To simplify the process of getting covered, many insurers offer coverage based on a particular percentage of the dollar amount value of your property.
When a percentage-based formula is followed, insurers typically provide coverage for between 20% and 50% of the coverage limit on your home. However, if you have a lot of really valuable possessions, you may need to talk with your insurer about getting a higher amount of protection.
Do You Want a Market Value Policy or a Replacement Value Policy?
To decide between a market value policy or a replacement cost coverage policy, you will have to understand the kind of coverage and covered loss that each of these policies will offer.
If you get a market value policy and your possessions are damaged, lost, or destroyed, your insurance would pay out based on the market value of your possessions.
Replacement value coverage makes sure you have the money that you need to replace the possessions that are lost or damaged.
A replacement value policy is usually more expensive than a market value policy, but you may be better off getting replacement value coverage so you will not find yourself with too little money to replace your possessions if something should happens.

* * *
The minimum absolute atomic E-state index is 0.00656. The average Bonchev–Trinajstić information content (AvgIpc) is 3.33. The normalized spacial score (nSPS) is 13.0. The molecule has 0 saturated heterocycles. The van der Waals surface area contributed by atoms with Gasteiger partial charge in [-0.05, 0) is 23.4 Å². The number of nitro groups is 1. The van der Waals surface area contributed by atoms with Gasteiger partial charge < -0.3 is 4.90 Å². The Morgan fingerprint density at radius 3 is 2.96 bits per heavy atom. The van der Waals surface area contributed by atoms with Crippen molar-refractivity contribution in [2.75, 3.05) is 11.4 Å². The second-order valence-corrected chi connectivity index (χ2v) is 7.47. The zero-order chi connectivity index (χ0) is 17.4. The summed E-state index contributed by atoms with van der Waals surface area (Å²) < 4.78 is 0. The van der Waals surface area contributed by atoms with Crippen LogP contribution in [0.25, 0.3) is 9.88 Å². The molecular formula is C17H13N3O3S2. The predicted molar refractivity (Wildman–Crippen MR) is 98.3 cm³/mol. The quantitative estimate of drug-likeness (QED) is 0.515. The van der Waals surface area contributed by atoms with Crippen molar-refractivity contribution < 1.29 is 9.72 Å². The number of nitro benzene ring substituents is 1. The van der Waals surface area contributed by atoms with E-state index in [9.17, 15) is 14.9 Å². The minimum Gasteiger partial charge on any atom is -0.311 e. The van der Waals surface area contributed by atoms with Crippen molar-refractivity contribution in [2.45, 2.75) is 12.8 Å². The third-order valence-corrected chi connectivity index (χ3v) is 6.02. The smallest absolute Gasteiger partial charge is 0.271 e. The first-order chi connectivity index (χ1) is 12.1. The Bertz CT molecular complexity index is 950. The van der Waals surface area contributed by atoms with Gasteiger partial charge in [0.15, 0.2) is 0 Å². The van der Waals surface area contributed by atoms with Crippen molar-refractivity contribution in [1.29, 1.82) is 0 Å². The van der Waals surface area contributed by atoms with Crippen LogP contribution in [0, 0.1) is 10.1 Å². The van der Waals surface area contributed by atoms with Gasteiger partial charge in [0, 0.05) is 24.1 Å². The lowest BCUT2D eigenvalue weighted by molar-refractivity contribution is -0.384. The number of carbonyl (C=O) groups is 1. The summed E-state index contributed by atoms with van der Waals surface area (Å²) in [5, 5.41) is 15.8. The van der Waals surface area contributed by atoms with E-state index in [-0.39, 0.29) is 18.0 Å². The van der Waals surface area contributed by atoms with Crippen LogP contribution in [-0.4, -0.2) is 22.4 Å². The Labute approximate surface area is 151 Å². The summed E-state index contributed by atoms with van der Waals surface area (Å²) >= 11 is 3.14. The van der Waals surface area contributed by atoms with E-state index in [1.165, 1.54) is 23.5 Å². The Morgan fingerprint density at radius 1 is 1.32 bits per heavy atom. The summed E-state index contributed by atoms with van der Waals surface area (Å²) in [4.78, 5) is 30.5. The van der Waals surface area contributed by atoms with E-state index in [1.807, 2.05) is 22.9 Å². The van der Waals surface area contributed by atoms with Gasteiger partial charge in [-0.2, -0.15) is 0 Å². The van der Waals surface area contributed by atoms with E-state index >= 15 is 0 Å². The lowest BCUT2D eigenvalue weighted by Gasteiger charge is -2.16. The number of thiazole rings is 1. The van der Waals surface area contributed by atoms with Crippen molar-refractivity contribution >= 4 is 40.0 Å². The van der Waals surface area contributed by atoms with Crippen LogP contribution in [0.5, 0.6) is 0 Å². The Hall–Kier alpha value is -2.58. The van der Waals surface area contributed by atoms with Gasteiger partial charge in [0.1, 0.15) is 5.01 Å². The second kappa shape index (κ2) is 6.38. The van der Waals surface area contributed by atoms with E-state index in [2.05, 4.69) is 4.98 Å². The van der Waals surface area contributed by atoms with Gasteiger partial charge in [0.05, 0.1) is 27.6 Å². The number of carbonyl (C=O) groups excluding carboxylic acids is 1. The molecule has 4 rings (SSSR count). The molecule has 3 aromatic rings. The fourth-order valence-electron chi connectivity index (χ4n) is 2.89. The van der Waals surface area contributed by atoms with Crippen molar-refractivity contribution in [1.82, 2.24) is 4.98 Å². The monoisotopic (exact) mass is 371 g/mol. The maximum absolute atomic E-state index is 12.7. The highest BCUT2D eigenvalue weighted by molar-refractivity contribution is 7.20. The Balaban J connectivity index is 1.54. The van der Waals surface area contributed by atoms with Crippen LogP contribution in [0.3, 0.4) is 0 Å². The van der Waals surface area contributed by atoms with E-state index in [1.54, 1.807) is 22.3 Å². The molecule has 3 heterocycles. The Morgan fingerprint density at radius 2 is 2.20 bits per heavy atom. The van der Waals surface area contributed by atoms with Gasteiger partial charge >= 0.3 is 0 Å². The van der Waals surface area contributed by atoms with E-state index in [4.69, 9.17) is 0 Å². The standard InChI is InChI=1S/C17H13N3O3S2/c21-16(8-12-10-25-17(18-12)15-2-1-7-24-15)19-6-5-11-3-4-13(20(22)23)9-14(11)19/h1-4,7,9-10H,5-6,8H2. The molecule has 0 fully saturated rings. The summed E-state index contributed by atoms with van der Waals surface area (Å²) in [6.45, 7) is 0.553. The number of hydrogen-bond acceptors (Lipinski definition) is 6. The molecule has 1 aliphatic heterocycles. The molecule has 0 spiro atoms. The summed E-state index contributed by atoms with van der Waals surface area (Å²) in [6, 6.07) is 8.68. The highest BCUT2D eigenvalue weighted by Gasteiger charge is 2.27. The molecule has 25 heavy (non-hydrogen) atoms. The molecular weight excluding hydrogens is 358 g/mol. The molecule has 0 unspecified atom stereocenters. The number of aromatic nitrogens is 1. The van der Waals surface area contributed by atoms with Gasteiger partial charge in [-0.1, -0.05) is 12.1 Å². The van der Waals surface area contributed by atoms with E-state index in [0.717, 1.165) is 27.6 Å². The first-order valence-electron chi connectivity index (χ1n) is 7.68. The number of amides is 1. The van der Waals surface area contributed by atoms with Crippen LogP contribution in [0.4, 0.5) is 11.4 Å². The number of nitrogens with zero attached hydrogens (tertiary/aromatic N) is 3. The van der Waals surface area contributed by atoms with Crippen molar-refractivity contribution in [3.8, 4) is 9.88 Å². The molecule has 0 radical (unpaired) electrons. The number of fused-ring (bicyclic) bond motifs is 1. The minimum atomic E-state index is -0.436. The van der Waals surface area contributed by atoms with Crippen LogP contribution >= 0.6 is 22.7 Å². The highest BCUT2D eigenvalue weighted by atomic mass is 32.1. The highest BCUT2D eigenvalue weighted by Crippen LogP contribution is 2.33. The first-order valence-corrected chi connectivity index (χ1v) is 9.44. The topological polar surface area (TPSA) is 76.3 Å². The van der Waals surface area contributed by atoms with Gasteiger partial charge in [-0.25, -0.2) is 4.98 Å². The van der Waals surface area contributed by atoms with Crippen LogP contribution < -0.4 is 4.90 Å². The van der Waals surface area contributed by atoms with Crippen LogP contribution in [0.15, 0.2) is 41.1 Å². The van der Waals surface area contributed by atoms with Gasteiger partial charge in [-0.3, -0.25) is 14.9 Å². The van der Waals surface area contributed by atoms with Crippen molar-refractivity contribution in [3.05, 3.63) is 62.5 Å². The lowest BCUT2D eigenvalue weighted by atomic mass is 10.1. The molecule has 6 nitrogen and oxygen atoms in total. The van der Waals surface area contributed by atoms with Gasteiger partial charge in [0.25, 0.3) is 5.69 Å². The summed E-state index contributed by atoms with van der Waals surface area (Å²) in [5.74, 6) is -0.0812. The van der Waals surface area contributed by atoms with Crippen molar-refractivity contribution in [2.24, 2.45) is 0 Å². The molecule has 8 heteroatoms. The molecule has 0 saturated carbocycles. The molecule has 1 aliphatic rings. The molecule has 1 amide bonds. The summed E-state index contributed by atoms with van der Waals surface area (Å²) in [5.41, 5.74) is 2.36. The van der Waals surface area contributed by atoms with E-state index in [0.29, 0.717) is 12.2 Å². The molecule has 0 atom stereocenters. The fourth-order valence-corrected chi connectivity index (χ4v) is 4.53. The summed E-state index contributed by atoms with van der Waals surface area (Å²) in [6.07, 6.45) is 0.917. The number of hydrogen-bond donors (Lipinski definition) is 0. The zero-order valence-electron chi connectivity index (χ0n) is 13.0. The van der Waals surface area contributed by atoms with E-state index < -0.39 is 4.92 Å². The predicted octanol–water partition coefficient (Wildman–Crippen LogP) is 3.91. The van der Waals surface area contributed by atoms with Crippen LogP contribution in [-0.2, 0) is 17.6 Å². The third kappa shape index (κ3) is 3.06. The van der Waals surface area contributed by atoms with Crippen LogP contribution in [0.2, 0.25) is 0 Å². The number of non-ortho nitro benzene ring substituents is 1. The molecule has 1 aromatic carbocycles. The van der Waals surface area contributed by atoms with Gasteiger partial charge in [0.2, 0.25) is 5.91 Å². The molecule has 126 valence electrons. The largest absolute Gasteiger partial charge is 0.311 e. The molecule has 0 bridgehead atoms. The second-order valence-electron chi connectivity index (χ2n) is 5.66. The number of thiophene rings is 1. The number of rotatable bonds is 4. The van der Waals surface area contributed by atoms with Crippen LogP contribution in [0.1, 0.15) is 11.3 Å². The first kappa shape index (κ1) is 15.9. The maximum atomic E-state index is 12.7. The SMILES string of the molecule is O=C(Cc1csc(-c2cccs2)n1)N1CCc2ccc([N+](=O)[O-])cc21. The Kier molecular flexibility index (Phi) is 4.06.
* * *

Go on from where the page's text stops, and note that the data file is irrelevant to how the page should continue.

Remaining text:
What Deductible Should You Have?
Finally, you need to be careful in your thoughts about your deductible. The deductible is the amount you have to pay before the insurer starts paying.
A policy that has a higher deductible will be cheaper, but you would have to pay more if a tragedy happened. In a case that fire that destroyed $10,000 worth of your possessions and you had a $2,500 deductible, you will only receive a payout from the insurer of $7,500 and would need to pay the remaining $2,500 out-of-pocket.
It can be really difficult to come up with this money after a tragedy. A lower deductible policy means paying higher premiums to have more coverage. But, you will not have to worry about paying for repair or replacement of your possessions when disaster strikes.
If you do not have personal property coverage, you will be taking a serious risk unless you can afford to replace everything you own.
Policies are really affordable and can be easily purchased as part of your homeowner’s insurance or renter’s insurance and sometimes as part of condo insurance. Check around for coverage in your zip code so you’d find a policy from a trusted insurance company that provides the comprehensive insurance you need.